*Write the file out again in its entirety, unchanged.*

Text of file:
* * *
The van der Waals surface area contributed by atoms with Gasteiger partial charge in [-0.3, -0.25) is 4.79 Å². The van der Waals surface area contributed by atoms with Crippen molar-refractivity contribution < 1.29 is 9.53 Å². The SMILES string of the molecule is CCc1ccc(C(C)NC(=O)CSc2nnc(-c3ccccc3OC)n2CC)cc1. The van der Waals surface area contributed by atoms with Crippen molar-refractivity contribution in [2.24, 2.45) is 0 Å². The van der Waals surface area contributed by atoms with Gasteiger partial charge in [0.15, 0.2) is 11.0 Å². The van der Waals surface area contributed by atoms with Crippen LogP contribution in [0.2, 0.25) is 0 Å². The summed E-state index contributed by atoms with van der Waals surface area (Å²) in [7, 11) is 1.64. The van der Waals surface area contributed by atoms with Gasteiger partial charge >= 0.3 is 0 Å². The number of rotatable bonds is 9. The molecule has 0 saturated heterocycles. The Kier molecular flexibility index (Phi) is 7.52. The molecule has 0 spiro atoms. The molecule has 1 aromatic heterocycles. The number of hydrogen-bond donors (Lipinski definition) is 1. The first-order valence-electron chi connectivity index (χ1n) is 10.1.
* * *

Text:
The van der Waals surface area contributed by atoms with Gasteiger partial charge in [-0.3, -0.25) is 4.79 Å². The van der Waals surface area contributed by atoms with Crippen molar-refractivity contribution < 1.29 is 9.53 Å². The SMILES string of the molecule is CCc1ccc(C(C)NC(=O)CSc2nnc(-c3ccccc3OC)n2CC)cc1. The van der Waals surface area contributed by atoms with Crippen molar-refractivity contribution in [2.24, 2.45) is 0 Å². The van der Waals surface area contributed by atoms with Gasteiger partial charge in [0.15, 0.2) is 11.0 Å². The van der Waals surface area contributed by atoms with Crippen LogP contribution in [0.2, 0.25) is 0 Å². The summed E-state index contributed by atoms with van der Waals surface area (Å²) in [7, 11) is 1.64. The van der Waals surface area contributed by atoms with Gasteiger partial charge >= 0.3 is 0 Å². The number of rotatable bonds is 9. The molecule has 0 saturated heterocycles. The Kier molecular flexibility index (Phi) is 7.52. The molecule has 0 spiro atoms. The molecule has 1 aromatic heterocycles. The number of hydrogen-bond donors (Lipinski definition) is 1. The first-order valence-electron chi connectivity index (χ1n) is 10.1.